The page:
“The Duchess of Cambridge is to put her history of art degree to good use as she curates her first exhibition at the National Portrait Gallery, in a photographic celebration of childhood.
The Duchess, who is patron of the gallery, has selected key Victorian photographs for a special “Patron’s Trail”, which will see her write labels telling visitors about the works.
The extraordinary project will see her follow in the footsteps of Victoria and Albert, who were enthusiastic supporters of photography from its invention, and make use of her St Andrews degree.
Writing about her involvement, the Duchess, who according to her husband takes photographs of Prince George and Princess Charlotte every day, called herself an “enthusiastic amateur photographer”, disclosing she wrote her undergraduate thesis on 19th century images.
The exhibition, entitled Victorian Giants: The Birth Of Art Photography, is based on rarely-seen works from groundbreaking photographers Oscar Rejlander, Lewis Carroll, Julia Margaret Cameron and Lady Clementina Hawarden, some of which have been borrowed from the Royal Collection.”
Photo from Google Images
This wasn’t the opening of any new bar, but the UK’s first prosecco house, and if anything will inspire us to leave the warmth of our homes on a cold February nights, it’s the thought of being in the same room as a jeroboam of the fizzy stuff.
Collectively, the nation guzzled a third of the world’s prosecco last year, when more than 410 million bottles were produced. We sipped, slurped and sloshed more of the Italian bubbles than any other country and woke up feeling flat the next day, saying we’d never do it again. Then we did. Again and again.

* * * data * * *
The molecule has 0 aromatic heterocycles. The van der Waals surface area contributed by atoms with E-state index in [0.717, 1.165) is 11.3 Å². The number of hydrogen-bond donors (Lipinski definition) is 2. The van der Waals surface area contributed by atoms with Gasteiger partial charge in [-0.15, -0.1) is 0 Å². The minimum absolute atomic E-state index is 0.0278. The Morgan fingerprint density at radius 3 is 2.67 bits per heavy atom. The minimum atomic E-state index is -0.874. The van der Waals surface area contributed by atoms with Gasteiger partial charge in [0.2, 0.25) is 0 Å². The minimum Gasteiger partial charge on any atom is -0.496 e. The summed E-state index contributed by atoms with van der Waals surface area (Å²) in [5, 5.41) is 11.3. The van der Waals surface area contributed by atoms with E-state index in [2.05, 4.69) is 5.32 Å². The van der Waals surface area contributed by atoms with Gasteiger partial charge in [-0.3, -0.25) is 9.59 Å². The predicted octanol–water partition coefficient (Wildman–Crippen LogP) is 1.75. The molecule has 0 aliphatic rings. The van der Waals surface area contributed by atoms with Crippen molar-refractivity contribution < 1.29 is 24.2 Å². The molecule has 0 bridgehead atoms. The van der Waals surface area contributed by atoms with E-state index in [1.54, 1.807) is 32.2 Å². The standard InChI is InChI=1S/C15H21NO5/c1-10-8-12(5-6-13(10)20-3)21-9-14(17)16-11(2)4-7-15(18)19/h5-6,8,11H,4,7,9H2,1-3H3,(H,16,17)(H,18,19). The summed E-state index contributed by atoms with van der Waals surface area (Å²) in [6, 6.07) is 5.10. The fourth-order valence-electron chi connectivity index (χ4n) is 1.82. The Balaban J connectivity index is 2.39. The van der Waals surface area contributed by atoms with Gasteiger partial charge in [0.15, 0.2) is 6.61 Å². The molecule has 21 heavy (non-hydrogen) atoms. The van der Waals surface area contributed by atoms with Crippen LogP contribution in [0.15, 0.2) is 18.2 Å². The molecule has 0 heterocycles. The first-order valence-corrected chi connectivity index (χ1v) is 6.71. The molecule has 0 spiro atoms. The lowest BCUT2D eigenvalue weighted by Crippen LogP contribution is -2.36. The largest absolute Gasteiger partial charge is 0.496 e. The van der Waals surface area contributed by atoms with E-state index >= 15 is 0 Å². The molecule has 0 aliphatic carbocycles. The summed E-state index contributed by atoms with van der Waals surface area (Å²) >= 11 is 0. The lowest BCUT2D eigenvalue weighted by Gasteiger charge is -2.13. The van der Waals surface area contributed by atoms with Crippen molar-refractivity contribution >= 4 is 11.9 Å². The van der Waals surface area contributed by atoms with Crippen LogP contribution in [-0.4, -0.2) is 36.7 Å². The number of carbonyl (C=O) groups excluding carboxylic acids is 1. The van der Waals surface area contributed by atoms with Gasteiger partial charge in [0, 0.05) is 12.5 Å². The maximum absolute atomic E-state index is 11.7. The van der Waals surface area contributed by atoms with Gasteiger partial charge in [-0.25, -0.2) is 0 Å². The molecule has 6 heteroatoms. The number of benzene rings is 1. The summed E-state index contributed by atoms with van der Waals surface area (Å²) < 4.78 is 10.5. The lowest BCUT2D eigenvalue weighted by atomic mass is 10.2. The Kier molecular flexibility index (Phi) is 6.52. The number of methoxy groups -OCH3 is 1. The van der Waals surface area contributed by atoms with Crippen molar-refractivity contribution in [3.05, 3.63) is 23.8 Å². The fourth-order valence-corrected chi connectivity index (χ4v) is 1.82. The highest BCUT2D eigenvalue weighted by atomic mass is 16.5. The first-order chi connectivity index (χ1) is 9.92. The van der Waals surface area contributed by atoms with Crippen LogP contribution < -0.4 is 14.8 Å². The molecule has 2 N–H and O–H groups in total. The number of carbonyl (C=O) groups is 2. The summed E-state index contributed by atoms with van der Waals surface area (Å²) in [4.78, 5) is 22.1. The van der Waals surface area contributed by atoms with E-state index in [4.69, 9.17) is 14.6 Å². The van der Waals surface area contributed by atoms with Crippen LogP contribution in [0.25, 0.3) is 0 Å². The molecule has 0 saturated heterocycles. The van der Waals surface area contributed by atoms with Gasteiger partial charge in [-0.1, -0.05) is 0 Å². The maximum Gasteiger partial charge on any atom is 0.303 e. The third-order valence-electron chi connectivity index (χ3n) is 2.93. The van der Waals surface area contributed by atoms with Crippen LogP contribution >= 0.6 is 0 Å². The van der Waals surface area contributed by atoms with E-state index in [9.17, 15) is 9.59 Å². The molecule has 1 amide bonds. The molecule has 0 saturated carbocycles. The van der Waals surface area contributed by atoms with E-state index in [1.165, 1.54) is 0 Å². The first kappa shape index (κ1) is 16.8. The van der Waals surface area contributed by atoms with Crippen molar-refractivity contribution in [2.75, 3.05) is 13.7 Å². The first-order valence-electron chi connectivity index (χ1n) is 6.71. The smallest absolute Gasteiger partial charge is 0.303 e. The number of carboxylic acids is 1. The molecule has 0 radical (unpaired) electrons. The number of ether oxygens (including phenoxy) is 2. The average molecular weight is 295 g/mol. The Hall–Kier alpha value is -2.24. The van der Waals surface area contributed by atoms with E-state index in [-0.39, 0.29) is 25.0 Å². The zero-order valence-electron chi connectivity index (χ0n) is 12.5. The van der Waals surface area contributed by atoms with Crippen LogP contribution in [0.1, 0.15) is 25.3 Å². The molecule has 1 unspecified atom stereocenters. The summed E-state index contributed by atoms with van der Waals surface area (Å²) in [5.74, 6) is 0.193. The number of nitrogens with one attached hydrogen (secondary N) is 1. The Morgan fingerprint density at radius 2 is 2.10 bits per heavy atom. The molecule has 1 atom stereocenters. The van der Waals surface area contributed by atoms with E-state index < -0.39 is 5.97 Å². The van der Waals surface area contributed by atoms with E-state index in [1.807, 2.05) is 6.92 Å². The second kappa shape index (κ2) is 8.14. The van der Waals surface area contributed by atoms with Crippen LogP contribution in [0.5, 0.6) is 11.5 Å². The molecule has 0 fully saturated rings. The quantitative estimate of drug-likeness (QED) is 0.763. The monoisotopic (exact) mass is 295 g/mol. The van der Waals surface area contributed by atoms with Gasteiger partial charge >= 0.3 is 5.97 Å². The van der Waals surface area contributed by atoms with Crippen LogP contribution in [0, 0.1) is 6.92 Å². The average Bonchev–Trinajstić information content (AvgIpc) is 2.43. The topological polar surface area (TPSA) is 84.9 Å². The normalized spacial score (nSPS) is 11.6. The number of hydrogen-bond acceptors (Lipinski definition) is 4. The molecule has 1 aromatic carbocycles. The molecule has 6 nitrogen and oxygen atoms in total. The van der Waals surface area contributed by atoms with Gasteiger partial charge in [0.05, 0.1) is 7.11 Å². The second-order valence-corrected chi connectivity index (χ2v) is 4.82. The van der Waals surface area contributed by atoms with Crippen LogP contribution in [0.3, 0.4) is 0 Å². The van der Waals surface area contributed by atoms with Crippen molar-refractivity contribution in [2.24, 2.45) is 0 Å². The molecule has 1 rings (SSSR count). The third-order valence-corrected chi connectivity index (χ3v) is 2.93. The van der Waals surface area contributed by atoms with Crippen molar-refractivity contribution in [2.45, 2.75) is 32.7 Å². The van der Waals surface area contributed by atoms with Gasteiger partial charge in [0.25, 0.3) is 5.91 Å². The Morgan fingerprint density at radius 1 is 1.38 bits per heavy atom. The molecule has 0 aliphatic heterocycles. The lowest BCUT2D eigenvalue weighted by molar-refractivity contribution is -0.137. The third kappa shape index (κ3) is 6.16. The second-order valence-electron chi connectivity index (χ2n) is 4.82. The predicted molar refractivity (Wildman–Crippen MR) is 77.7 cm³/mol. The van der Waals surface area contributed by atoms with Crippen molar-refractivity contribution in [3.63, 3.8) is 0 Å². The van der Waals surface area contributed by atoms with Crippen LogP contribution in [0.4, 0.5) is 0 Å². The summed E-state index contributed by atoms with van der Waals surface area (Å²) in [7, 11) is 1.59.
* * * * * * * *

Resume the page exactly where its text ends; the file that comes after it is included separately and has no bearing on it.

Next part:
Now, proseccoheads can drink more than 20 different types in one bar, as long as they can stay upright. Prosecco House is serving extra brut, extra dry, millesimato, cuvée, rose and even sugar-free bottles ranging from £30 to £70 (with cheaper takeaway options, too). Just don’t ask for a flute; it’s all served in wine glasses – “properly” – with lumps of Parmesan instead of crisps.
Following the trend for one dish restaurants serving only hotdogs, say, or burgers (and lobster), one drink bars are now cropping up everywhere. For the first time we’re choosing what we want to drink before we even choose the bar, then working out where we need to go. Gin palaces might have started the trend, but now there are bars serving only whisky, Japanese whisky, sherry, tequila and rum.
Did you ever wonder who first said “When in Rome, do as the Romans do?” The following source explains: http://www.italiannotebook.com/local-interest/origin-do-as-romans-do/
Do you know the expression’s origin? St. Ambrose, way back in 387 A.D.
As the story goes, when St. Augustine arrived in Milan to assume his role as Professor of Rhetoric for the Imperial Court, he observed that the Church did not fast on Saturdays as it did in Rome.
Confused, Agostino consulted with the wiser and older Ambrogio (Ambrose), then the Bishop of Milan, who replied: “When I am at Rome, I fast on Saturday; when I am at Milan I do not. Follow the custom of the Church where you are.”
In 1621, British author Robert Burton, in his classic writing Anatomy of Melancholy, edited St. Ambrose’s remark to read: “When they are at Rome, they do there as they see done.”
Down through the years, Burton’s turn of the St. Ambrose quote was further edited, anonymously, into what is widely repeated today on a daily basis by some traveler, somewhere, trying to adjust to his/her new or temporary surroundings.